DNA Helps Track Origins Of Growing Blight Problem

November 28, 1997

Using DNA markers as a tracking mechanism, a Simon Fraser University researcher has discovered that British Columbia's escalating blight problem - unique in Canada because it affects both potatoes and tomatoes - most likely originated with the importation of diseased tomatoes from Mexico. Dr. Zamir Punja, director of SFU's centre for pest management, says he was surprised at the results of his DNA study which also highlights the importance of home gardeners routinely getting rid of diseased tomato plants year-round. Caused by fungus, blight appears as large, brown blotches on leaves, stems and fruit causing them eventually to shrivel and die. It spreads through the release of spores. "Tomato plants with blight result in high spore levels and spores can travel up to 20 kilometres to infect both potato and tomato plants," he explains. Punja, who has been studying blight for five years, urges home gardeners to get rid of infected tomato and potato plants by burying or bagging them. "Home garden tomatoes are rarely treated for blight and diseased plants are usually left unattended throughout the summer which leads to high spore levels. Disposing of infected plants will help the potato industry and other home gardeners as well," says Punja. B.C.'s growing blight problem has developed in part because of increasingly wet summers, as well as new aggressive strains of the fungus, according to Punja. "Diseased tomatoes are important, as shown by our study of the DNA markers, because they produce genetically complex strains of blight through sexual recombination," he adds. There are no blight-resistant tomato varieties, although greenhouse tomatoes are unaffected because they are enclosed. Punja says blight has become an increasingly costly agricultural disease in B.C. since 1993 when the province experienced an unusually wet summer. The potato industry alone is worth $40 million a year to the provincial economy. The blight affecting B.C. stems from the same fungal disease which was a major factor in the Irish potato famine of 1845-46. "The underlying principle in all of this is that neither borders, nor distances, can prevent diseases from spreading," he concludes. His research is funded by the B.C. Potato Growers Association and is being conducted in collaboration with the provincial Ministry of Agriculture and University of California researchers.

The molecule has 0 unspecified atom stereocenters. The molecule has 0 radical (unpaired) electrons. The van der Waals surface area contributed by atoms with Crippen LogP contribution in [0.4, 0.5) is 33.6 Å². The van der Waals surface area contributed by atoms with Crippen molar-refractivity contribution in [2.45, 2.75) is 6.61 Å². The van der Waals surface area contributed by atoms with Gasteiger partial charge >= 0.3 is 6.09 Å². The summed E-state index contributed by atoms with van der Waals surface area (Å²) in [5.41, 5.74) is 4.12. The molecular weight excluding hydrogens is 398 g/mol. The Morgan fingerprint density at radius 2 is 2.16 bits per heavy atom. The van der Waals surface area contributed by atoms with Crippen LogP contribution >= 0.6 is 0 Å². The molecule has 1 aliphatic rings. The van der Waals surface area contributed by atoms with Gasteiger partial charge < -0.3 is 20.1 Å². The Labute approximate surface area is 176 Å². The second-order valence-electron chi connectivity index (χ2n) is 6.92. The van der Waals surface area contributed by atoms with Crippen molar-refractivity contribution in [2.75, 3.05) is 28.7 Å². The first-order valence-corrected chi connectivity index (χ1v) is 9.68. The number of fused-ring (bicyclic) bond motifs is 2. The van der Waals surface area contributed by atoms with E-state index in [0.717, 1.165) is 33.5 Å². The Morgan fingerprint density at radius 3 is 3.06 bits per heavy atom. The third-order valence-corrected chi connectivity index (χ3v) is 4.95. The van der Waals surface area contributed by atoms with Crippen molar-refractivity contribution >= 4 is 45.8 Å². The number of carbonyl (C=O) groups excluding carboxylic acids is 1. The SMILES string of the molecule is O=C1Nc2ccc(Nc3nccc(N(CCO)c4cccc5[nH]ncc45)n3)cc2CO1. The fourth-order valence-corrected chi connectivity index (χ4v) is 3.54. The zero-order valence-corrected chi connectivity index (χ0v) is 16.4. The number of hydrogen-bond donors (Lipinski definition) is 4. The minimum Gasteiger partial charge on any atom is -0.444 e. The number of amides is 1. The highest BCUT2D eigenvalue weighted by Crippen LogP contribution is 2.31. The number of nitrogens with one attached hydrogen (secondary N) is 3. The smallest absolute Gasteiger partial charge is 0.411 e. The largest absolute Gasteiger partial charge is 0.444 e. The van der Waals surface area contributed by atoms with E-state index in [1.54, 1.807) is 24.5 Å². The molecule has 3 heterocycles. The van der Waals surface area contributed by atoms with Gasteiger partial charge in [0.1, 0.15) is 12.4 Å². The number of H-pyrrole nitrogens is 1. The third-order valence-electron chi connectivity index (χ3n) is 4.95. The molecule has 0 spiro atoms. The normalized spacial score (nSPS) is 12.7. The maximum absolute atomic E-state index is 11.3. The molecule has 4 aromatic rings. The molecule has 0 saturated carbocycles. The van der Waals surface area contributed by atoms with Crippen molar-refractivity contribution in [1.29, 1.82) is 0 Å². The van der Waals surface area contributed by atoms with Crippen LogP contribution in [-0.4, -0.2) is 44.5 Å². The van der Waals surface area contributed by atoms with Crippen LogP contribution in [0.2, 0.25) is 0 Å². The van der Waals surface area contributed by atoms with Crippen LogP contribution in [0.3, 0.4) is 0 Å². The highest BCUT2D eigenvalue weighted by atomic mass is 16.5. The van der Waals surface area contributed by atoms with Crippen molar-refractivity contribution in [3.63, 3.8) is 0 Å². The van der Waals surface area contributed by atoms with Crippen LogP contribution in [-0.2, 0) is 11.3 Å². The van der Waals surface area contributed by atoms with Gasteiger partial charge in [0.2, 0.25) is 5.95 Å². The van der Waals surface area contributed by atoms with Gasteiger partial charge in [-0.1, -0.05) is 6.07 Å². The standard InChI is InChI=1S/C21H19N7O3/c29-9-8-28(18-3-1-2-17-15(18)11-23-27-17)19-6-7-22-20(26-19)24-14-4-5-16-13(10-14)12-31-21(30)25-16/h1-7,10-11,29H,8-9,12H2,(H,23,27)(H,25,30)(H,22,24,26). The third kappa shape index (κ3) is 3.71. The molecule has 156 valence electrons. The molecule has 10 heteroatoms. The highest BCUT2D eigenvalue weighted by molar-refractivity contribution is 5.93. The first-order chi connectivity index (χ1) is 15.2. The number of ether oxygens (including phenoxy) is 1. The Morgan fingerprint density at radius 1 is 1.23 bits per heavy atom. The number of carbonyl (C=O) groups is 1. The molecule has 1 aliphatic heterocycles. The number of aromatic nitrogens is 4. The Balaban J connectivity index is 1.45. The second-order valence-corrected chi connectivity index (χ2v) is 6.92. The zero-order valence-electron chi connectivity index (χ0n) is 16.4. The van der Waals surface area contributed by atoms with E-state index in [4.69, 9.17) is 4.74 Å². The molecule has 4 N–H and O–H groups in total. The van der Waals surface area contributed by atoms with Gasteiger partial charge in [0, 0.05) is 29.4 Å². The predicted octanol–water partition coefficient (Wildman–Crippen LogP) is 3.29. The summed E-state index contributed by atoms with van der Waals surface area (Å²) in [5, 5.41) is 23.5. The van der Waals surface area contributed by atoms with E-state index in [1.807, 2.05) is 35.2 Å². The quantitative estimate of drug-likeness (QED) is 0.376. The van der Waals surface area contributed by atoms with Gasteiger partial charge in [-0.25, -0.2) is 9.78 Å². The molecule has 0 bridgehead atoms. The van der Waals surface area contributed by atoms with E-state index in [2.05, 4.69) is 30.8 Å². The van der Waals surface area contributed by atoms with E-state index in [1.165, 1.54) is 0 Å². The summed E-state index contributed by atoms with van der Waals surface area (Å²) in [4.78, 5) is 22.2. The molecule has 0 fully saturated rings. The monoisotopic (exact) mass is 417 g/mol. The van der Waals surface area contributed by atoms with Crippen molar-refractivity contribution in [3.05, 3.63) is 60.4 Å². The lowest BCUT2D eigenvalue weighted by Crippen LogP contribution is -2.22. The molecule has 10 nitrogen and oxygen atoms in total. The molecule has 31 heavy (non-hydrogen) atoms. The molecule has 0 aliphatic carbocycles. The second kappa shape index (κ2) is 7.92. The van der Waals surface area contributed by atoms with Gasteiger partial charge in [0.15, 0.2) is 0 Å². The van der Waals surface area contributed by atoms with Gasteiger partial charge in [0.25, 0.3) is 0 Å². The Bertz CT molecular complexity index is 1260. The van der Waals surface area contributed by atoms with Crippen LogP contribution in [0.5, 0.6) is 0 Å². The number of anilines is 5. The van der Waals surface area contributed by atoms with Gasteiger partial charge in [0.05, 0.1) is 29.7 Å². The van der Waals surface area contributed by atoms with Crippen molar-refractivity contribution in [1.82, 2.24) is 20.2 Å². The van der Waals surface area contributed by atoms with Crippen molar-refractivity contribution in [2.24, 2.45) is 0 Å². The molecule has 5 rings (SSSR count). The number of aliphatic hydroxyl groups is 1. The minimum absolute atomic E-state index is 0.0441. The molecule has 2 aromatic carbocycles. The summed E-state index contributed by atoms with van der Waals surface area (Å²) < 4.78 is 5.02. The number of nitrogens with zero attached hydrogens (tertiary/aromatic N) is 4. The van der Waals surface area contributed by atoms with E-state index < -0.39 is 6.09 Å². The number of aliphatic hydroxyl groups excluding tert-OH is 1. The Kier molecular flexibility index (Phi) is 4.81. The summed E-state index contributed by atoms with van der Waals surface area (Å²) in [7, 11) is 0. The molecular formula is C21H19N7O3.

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Simon Fraser University

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